Also in memory of my Great, Great Grandfather Eli White, Great Grandfather Robert White, and Grandfather Eli White MBE, Great, Great Grandfather John Bradley miners of the past and my father John Edward Bradley, a surface worker.
Four of my brothers-in-law worked in the industry ... Barry Sadler (haulage and coalface at Teversal Colliery), Bernard Dobb (haulage and coalface at Bentinck Colliery), Barry Bladon (Apprentice Surveyor at Teversal Aug 1967 - Aug 1969, left the industry), John R Arnold (Wages department New Hucknall and Head of Time and Wages, Kirkby Colliery).
My sincere thanks go to David Clarke MBE, at the Mining Records Office, (2000 - 2016) and Helen Simpson (from 2016 to October 2022) and Coryn Reynolds (from October 2022 on…. ) and staff for supplying much valuable information and photographs that has enabled this compilation of books to be written, and to many others for their comments and in particular Alan Beales for his kind addition of a large majority of the fatal accidents.
My sincere thanks go to Fionn Taylor MA Experimental Fine Art (Slade UCL), PGCE, ATD for his adaptation of all this information allowing it to be accessesd on the internet and assisting in the production of the information in the printed 9 volumes of the work.
I have included many personal experiences in my career, to try to illustrate certain parts of mining that many are unaware of, even some working in the coal industry and including the many associated Rules and Regulations etc imposed over the years.
On occasions references are made to other counties where I think the information is relevant.
The following pages come from
Robert Bradley's History of Mining in 9 Volumes
Copies of which are in the British Library, 2016
- Abandoned Mine Shafts - Why do they collapse?
- Accidents - A List Of Possible Accidents, Illnesses etc., Throughout The Life Of The Industry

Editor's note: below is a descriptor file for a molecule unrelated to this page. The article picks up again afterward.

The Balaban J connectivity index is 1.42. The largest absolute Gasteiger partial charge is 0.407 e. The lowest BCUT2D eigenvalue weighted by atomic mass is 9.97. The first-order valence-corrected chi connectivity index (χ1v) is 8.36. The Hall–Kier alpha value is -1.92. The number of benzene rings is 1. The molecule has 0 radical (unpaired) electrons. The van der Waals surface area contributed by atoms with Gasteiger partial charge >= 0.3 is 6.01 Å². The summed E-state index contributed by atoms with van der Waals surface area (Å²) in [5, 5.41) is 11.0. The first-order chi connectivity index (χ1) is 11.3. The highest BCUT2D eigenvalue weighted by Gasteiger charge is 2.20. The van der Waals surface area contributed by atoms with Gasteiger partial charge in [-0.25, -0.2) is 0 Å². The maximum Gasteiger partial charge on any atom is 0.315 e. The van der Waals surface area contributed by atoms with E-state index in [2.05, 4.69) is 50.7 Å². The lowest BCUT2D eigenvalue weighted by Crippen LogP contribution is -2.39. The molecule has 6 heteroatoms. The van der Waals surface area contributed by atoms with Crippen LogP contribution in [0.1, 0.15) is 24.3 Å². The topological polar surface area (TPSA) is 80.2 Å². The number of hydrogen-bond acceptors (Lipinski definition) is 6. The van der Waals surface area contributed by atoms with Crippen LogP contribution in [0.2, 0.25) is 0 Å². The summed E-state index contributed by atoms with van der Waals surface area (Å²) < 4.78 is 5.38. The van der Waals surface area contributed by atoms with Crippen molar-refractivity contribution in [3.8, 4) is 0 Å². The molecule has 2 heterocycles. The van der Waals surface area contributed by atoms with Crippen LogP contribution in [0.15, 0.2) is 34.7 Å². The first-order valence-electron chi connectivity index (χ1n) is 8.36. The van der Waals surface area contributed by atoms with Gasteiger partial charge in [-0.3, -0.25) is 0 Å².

- Apedale Museum
- Archives ... Coal Mining Records, Sources for History of Mines and Quarries (Coal Authority)
- Bevin Boys
- Bilsthorpe Memorial
- Bilsthorpe Half Wheel
- Bilsthorpe Mining Museum
- Bilsthorpe Heritage Trail
- Canaries Down the Coal Mine
- Chimneys - Coal, as a domestic fuel, was not popular but the invention of the fireplace and chimney changed it all
- Coroner's Court
- Dirt Tipping
- Don't Burn Coal - Other Fuels For the Generation of Electricity
- Forest of Dean - Small Mines
- History of the Mining Records and Abandonment plans
In 1853, in the Home Office in London, Robert Hunt began collating information of coal mines and in 1854 the first list of mines was published with the owner’s names. In the Midlands Coalfields there were 105 pits in North Derbyshire, 5 pits in NW Derbyshire, 7 pits in South Derbyshire, 11 pits in Leicestershire and 17 pits in Nottinghamshire. (See 1854 for names). There were some pits missing but not many.
Later the respective seam names were documented. Lists were made for every Coalfield.
As more information became available it was added to the list, such as Agents and later after 1873 Colliery Manager’s names and certificate numbers either by examination or service certificate, and also added after 1887 the names of Undermanagers similarly. From 1894 the number of workmen was also added.
A complete list of all collieries and information was published annually up to 1947/50 by the Home Office.
From 1948 ‘Guide to the Coalfields’ was published annually by the Colliery Guardian with all manner of information but now including maps showing the site position of each colliery in the UK.
Ernest Harwood Clarke (Colliery Manager’s certificate number 1274) from Kent originally and later with Eastwood Collieries Ltd joined HMI and was put in charge of abandonment plans and mining records in the region from 1914 to 1947. During the Second World War 1939 to 1945 all the plans were moved to a secure location near Buxton, Derbyshire for safe keeping away from any possible enemy bombing by Germany.
The National Coal Board was formed in July 1946 and all coal mines previously in private ownership were now managed by the NCB from vesting day 1st January 1947.
Abandonment plans were kept at No2 Area HQ at Mansfield Woodhouse from 1947 under the custodianship of Bob Bailey (Surveyor’s certificate number 1109) ex Surveyor at Welbeck Colliery for the New Hucknall Colliery Co.
After only 2 years though No2 Area was disbanded in July 1949 and the HQ closed and the 10 collieries were absorbed into neighbouring areas … No1 Area with HQ at Bolsover, No 3 Area HQ at Edwinstowe and No4 Area HQ at Huthwaite and the plans and records were then transported to accommodation at the Divisional HQ for the East Midlands, Burntstump near Arnold, Nottingham under his keeping 1949/50.
Percy W Hett (2111) ex Surveyor Silverhill Colliery was appointed Mining Records Officer at Division in his stead in 1956 and remained there until 1967 when the abandonment plans and mining records were taken to Eastwood Hall, HQ of No5 Area 1967 because the Divisional HQ was to be closed when the NCB was reorganised once again from April 1967.